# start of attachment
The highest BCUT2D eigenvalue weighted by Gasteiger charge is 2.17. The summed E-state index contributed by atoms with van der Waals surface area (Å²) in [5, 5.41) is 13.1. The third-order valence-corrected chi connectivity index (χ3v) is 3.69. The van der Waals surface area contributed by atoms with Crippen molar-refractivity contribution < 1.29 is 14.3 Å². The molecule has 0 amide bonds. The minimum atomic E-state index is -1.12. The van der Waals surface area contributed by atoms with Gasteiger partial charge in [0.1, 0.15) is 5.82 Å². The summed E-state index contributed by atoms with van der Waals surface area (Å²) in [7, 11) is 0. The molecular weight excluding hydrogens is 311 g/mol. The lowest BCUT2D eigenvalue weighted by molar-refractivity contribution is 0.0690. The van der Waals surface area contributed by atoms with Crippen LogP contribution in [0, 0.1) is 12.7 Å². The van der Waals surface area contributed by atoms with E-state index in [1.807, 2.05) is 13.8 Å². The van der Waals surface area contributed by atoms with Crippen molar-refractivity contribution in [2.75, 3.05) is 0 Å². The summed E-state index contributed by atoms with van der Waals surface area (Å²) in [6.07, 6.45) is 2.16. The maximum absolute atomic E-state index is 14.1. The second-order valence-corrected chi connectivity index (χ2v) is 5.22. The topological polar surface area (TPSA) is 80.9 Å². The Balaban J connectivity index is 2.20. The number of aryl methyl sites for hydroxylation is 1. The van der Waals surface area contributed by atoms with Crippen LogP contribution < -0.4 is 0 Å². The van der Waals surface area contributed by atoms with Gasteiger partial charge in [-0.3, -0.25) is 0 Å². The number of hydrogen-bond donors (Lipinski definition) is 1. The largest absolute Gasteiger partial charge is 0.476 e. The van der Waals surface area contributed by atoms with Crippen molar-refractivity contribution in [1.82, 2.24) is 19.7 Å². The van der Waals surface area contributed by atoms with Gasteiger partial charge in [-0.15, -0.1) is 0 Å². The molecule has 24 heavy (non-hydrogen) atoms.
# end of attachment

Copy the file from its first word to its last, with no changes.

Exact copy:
The highest BCUT2D eigenvalue weighted by Gasteiger charge is 2.17. The summed E-state index contributed by atoms with van der Waals surface area (Å²) in [5, 5.41) is 13.1. The third-order valence-corrected chi connectivity index (χ3v) is 3.69. The van der Waals surface area contributed by atoms with Crippen molar-refractivity contribution < 1.29 is 14.3 Å². The molecule has 0 amide bonds. The minimum atomic E-state index is -1.12. The van der Waals surface area contributed by atoms with Gasteiger partial charge in [0.1, 0.15) is 5.82 Å². The summed E-state index contributed by atoms with van der Waals surface area (Å²) in [7, 11) is 0. The molecular weight excluding hydrogens is 311 g/mol. The lowest BCUT2D eigenvalue weighted by molar-refractivity contribution is 0.0690. The van der Waals surface area contributed by atoms with Crippen LogP contribution in [0, 0.1) is 12.7 Å². The van der Waals surface area contributed by atoms with E-state index in [1.807, 2.05) is 13.8 Å². The van der Waals surface area contributed by atoms with Crippen molar-refractivity contribution in [2.75, 3.05) is 0 Å². The summed E-state index contributed by atoms with van der Waals surface area (Å²) in [6.07, 6.45) is 2.16. The maximum absolute atomic E-state index is 14.1. The second-order valence-corrected chi connectivity index (χ2v) is 5.22. The topological polar surface area (TPSA) is 80.9 Å². The Balaban J connectivity index is 2.20. The number of aryl methyl sites for hydroxylation is 1. The van der Waals surface area contributed by atoms with Crippen LogP contribution < -0.4 is 0 Å². The van der Waals surface area contributed by atoms with Gasteiger partial charge in [-0.3, -0.25) is 0 Å². The number of hydrogen-bond donors (Lipinski definition) is 1. The largest absolute Gasteiger partial charge is 0.476 e. The van der Waals surface area contributed by atoms with Crippen molar-refractivity contribution in [1.82, 2.24) is 19.7 Å². The van der Waals surface area contributed by atoms with Gasteiger partial charge in [-0.15, -0.1) is 0 Å². The molecule has 24 heavy (non-hydrogen) atoms.